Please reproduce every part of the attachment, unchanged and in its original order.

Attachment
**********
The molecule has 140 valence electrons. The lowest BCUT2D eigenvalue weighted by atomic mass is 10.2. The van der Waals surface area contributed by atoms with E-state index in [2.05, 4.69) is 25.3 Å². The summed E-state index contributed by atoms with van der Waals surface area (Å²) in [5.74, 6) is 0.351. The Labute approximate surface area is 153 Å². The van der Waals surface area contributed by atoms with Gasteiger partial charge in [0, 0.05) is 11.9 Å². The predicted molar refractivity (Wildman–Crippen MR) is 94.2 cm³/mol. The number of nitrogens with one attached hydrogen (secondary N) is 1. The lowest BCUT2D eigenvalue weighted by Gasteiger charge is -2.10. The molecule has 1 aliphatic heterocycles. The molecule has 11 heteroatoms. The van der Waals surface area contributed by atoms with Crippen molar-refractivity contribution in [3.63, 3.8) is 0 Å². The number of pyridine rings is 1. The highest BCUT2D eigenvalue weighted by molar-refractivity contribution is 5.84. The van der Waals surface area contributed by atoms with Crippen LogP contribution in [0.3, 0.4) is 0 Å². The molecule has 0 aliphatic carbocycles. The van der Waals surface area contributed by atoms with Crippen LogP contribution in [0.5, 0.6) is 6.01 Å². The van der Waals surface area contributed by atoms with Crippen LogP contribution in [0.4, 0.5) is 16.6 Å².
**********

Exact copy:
The molecule has 140 valence electrons. The lowest BCUT2D eigenvalue weighted by atomic mass is 10.2. The van der Waals surface area contributed by atoms with E-state index in [2.05, 4.69) is 25.3 Å². The summed E-state index contributed by atoms with van der Waals surface area (Å²) in [5.74, 6) is 0.351. The Labute approximate surface area is 153 Å². The van der Waals surface area contributed by atoms with Gasteiger partial charge in [0, 0.05) is 11.9 Å². The predicted molar refractivity (Wildman–Crippen MR) is 94.2 cm³/mol. The number of nitrogens with one attached hydrogen (secondary N) is 1. The lowest BCUT2D eigenvalue weighted by Gasteiger charge is -2.10. The molecule has 1 aliphatic heterocycles. The molecule has 11 heteroatoms. The van der Waals surface area contributed by atoms with Crippen molar-refractivity contribution in [3.63, 3.8) is 0 Å². The number of pyridine rings is 1. The highest BCUT2D eigenvalue weighted by molar-refractivity contribution is 5.84. The van der Waals surface area contributed by atoms with Crippen LogP contribution in [0.3, 0.4) is 0 Å². The molecule has 0 aliphatic carbocycles. The van der Waals surface area contributed by atoms with Crippen LogP contribution in [0.5, 0.6) is 6.01 Å². The van der Waals surface area contributed by atoms with Crippen LogP contribution in [0.4, 0.5) is 16.6 Å².